"There's a theory--the free radical theory of aging--that's been around for a long time that says when we oxidize our food to produce energy there's a number of free radicals that are produced that are side products of that action and many of these are quite toxic," he explained. "The body has mechanisms to control most of them, including ergothioneine and glutathione, but eventually enough accrue to cause damage, which has been associated with many of the diseases of aging, like cancer, coronary heart disease and Alzheimer's."
"It's preliminary, but you can see that countries that have more ergothioneine in their diets, countries like France and Italy, also have lower incidences of neurodegenerative diseases, while people in countries like the United States, which has low amounts of ergothioneine in the diet, have a higher probability of diseases like Parkinson's Disease and Alzheimer's," Dr Beelman observed. "Now, whether that's just a correlation or causative, we don't know. But, it's something to look into, especially because the difference between the countries with low rates of neurodegenerative diseases is about 3 milligrams per day, which is about five button mushrooms each day."
Study suggests vitamin D supplementation could improve severe burn outcome
November 8 2017. The results of a study reported at the Society for Endocrinology annual conference, held November 6-8, 2017 in Harrogate, England, suggest that improving vitamin D status could improve the healing of individuals with severe burns. The study is the first to investigate the role of vitamin D in burn injury recovery.
Burn injuries are at risk of infections that could lead to potentially life-threatening sepsis. Vitamin D is associated with an antibacterial action that could help lower infection risk.
Professor Janet Lord of the Institute of Inflammation & Aging in Birmingham, England and colleagues tracked recovery progress during a one-year period in 25 patients with severe burns. Blood samples collected at ten time points were analyzed for 25-hydroxyvitamin D3 levels and other factors. It was observed that subjects who had higher levels of the vitamin had better wound healing and prognosis, along with less scarring and fewer complications during the year following their injuries. It was also noted that burn patients had lower levels of vitamin D than healthy individuals.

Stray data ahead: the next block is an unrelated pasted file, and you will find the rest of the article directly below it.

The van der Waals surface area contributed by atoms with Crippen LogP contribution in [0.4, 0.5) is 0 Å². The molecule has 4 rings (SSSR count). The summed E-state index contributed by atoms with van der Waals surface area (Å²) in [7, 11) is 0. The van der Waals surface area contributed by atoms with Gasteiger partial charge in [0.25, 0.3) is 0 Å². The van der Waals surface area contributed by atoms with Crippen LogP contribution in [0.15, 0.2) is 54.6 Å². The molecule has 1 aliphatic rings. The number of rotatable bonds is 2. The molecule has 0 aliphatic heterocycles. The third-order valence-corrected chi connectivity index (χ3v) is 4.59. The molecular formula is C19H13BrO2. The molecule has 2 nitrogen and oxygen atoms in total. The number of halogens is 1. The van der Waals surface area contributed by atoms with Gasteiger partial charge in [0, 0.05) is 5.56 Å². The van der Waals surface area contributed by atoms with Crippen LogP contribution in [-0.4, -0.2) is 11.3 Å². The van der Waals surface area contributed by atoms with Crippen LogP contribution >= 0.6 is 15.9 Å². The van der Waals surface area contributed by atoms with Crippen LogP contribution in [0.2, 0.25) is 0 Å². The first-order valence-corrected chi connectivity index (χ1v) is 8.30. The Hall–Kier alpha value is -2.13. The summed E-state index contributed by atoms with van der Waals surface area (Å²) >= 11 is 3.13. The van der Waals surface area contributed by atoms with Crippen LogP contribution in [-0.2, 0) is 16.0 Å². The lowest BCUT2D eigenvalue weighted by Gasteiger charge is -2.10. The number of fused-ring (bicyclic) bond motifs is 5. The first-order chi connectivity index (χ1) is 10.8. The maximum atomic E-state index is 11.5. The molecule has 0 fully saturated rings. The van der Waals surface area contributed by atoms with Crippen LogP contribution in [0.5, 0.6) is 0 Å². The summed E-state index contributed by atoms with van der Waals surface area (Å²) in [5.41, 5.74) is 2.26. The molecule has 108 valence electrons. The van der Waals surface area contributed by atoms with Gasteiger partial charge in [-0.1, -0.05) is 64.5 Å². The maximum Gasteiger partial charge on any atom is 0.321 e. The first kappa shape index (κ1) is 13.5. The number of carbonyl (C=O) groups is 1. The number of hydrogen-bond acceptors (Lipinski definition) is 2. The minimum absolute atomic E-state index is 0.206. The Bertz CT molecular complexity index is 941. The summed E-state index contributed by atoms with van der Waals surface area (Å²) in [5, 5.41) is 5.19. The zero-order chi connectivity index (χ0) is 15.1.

"Major burn injury severely reduces vitamin D levels and adding this vitamin back may be a simple, safe and cost-effective way to improve outcomes for burns patients, with minimal cost to National Health Service," Dr Lord suggested. “Low vitamin D levels were associated with worse outcomes in burn patients including life threatening infections, mortality and delayed wound healing. It was also associated with worse scarring, but vitamin D levels are something generally overlooked by clinicians."
“Data indicate that low serum 25-hydroxyvitamin D3 impairs tissue-specific antibacterial and wound healing responses in burn patients, potentially via tissue-specific activation and function,” the authors write. “Supplementing with high doses of vitamin D to increase serum 25-hydroxyvitamin D3 may greatly improve health outcomes in burns patients.”
Increased omega 3 intake associated with improved mood, sleep in lupus patients
November 6 2017. The 2017 American College of Rheumatology/Association of Rheumatology Health Professionals Annual Meeting in San Diego was the site of a presentation of the finding of improvements in sleep quality and mood in association with higher intake of omega 3 fatty acids among patients with the autoimmune disease systemic lupus erythematosus (SLE).
Using data from the Michigan Lupus Epidemiology & Surveillance program, University of Michigan researchers evaluated the association between omega 3 and omega 6 fatty acid intake and patient-reported outcomes in 456 lupus patients. Greater omega 3 intake was associated with better sleep and less depression. An association was also observed between greater omega 6 to omega 3 ratios in the diet and increased SLE disease activity.